At the lek, three or 4 males displayed for the occasional female that dropped by. The orange feathers shook, heads bobbed and wings outstretched in this colourful ritual.










Next we did the lookout walk after some photos looking down over Port Moresby and the coast.




A pair of Blyth's Hornbill flapped by below the lookout, their noisy wing beats alerting us to their presence. Kingfishers featured very well along this trail, beginning with a brightly coloured Brown-headed Paradise Kingfisher followed by Azure Kingfisher and the Variable Kingfisher which had a brilliant saffron breast, but was mostly hidden behind a leaf.


A flock of Hooded Pitohuis fluttered in the treetops, an unusual, poisonous bird.  It carries a range of poisons in its skin, feathers and body tissues. The toxins may be derived from the diet and may deter predators and parasites (the locals do not eat this bird). 



Hooded pitohui


Further into the walk a fruiting tree attracted a variety of brightly coloured fruit doves of which Pink-spotted and Zoe's Imperial Pigeon showed well through the scope. A White-faced Robin peeped shyly from behind a leaf.  Towards the end of the walk, Daniel showed us the day roost of a Barred Owlet-nightjar.





Elegant Honeyeaters fluttered around the picnic ground.




Leaving the park we scored Rainbow Bee-eater and finished the day with more kingfishers - Sacred Kingfisher and Blue-winged Kookaburra.  Varirata NP is a very pleasant place to spend a day out of Port Moresby. It is 800m above sea level and comfortably cool and very green. The inviting picnic grounds are well maintained and we only saw another 2-3 cars all day. 



Edited by Treepol
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wow when i saw your Victoria's Riflebird doing the whole dance, I was thrilled. it was David Attenborough's docus that introduced me to the birds of paradise and ever since I've been fascinated by the birds - which I thought were unattainable in the thick jungles of PNG. 


amazing! @Treepol you are such an intrepid adventuress. 

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Ha! Ha! Timely one.


I was discussing PNG safaris among two sisters who've lived there briefly as kids. Both of them independantly asked, "why would anyone want to go there?". I told them "If I want to go for a safari where not many people go", then they said "I guess it's ok then"...one still recommended staying closer to the Indonesian border. Then there were some jokes about canibalism, of course.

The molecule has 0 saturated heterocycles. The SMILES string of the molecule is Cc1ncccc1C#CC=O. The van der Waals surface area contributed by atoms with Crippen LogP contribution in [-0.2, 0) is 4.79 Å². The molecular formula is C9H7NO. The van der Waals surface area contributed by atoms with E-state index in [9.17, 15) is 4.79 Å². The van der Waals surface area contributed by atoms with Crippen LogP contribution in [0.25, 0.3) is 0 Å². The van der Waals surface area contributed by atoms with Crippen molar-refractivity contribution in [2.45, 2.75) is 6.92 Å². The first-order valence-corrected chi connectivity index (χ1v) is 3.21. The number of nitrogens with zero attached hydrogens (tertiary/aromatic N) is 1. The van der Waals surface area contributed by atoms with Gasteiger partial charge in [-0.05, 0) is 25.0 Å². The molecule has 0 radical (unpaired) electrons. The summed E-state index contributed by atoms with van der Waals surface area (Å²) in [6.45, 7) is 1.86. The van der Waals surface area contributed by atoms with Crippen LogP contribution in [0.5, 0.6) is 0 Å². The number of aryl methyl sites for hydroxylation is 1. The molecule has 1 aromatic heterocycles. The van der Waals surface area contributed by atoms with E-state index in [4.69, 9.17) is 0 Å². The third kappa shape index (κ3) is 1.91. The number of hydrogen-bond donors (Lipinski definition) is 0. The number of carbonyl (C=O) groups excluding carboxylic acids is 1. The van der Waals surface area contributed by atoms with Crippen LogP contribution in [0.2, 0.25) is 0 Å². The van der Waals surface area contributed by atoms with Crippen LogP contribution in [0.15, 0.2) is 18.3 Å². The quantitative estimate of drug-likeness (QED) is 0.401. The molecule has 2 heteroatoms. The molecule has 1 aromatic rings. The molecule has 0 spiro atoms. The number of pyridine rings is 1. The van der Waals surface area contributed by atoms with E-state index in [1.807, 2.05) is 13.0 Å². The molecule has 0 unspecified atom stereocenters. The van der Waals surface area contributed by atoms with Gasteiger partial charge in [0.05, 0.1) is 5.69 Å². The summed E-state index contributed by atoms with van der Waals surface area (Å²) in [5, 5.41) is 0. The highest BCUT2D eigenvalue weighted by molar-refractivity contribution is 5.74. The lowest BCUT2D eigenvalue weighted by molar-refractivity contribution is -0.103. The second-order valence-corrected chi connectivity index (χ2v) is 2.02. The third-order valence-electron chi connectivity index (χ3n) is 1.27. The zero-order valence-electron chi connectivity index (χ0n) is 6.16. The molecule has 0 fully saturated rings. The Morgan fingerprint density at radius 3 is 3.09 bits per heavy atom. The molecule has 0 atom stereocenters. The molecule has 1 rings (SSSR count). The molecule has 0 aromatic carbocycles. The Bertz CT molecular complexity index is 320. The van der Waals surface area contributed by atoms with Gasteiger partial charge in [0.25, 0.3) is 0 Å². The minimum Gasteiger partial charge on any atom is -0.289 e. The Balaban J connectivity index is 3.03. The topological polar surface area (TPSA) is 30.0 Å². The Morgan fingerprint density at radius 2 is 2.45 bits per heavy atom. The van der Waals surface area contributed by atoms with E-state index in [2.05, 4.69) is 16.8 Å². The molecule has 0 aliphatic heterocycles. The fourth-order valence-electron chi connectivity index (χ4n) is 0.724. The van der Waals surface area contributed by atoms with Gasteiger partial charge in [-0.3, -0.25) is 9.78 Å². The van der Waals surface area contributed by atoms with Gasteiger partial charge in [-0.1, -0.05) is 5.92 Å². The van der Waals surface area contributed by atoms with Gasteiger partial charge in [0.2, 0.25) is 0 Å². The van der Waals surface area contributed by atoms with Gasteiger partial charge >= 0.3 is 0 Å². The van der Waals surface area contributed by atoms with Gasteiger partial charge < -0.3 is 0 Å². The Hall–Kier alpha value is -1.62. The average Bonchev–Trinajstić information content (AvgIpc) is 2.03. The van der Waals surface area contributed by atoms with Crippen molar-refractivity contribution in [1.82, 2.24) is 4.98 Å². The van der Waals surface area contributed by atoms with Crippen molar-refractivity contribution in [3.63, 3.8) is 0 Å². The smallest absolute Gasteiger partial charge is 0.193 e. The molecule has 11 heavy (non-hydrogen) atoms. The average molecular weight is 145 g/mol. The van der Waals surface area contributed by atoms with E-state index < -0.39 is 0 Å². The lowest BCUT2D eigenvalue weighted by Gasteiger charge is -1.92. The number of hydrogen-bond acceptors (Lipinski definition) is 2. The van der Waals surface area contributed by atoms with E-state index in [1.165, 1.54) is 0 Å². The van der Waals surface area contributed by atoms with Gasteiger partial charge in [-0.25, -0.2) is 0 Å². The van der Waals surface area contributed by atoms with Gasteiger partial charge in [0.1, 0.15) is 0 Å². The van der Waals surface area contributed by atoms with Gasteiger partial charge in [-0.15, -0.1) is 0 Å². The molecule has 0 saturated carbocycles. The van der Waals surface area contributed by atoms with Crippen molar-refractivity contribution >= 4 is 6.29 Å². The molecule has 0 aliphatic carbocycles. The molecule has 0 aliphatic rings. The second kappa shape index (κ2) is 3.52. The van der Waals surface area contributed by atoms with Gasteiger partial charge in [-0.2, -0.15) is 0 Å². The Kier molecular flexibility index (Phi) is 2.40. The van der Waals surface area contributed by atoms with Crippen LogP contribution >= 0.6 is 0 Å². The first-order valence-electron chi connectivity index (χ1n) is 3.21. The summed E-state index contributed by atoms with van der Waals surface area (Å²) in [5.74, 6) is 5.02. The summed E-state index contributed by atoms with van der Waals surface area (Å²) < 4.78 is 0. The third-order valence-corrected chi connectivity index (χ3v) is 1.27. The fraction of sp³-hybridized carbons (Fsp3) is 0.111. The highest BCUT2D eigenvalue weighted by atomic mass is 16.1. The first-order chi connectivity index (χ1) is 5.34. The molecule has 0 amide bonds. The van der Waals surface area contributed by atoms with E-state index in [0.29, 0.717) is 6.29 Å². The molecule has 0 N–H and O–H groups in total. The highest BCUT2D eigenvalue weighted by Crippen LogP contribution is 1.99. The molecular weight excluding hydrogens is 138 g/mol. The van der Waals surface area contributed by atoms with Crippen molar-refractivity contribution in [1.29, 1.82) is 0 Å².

Then I did a search for PNG here and got no results.


Its too far for me for now, but in retirement when a I can stay for months in that part of the world.

In the mean time, looking forward to the remainder of your trip.


P.S: Why prohibit 6 pocket shorts but not all shorts? Is that for the parliament building?

Edited by Gilgamesh
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Enchanting dance.  Did you pick a time of the year for displaying or was that just luck?

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@Kitsafari David Attenborough certainly introduced many people to the BoPs. Generally, the birds are hard to see in the wild, we had many scope and/or binocular views only, however sometimes we got lucky with known leks and the BoP just appearing as if on cue. The Raggiana sighting was the closest that we achieved, the others were more distant and many were so far away that I couldn't get photos.


@Gilgamesh certainly you won't see many other people if you go on safari to PNG, uness you visit a singsing that is. We spent some time at Kiunga and along the Fly River which is close to the border of Indonesia's West Papua Province. I wonder why one of your friends recommended this region over others? It was in the lowlands and quite hot and humid compared with the highlands. Yes, the six pocket short sign was at Parliament House and I didn't understand it either.


@Atravelynn I remember a guide saying that this time of year is good to catch the BoP displays, although I can't remember if it was all species. It certainly worked for the Raggiana and Greater BoPs though.


This morning we set out with Samson to visit the fishing villages of Laelae Island and Huanabada, the latter of which is built on stilts. The drive to Laelae Island was about 90 minutes out of Port Moresby which gave us the chance to see something of the countryside. We saw the huge Exxon Mobil refinery which was very secure with a double security fence, including razor wire, perimeter cameras and floodlights. The facility incorporates a wharf where a large tanker was docked.


We witnessed an unfolding drama along the razor wire when someone spotted a Brown Falcon.




Inside the razor wire was a young pheasant coucal that the falcon was hunting.




Foolishly, the coucal left the safety of the wire and flew across the road with the falcon in hot pursuit. The coucal dived into some long grass as the falcon struck from above. We didn't see the end of this drama, but I suspect it didn't end well for the coucal which looked bedraggled, possibly from an earlier strike.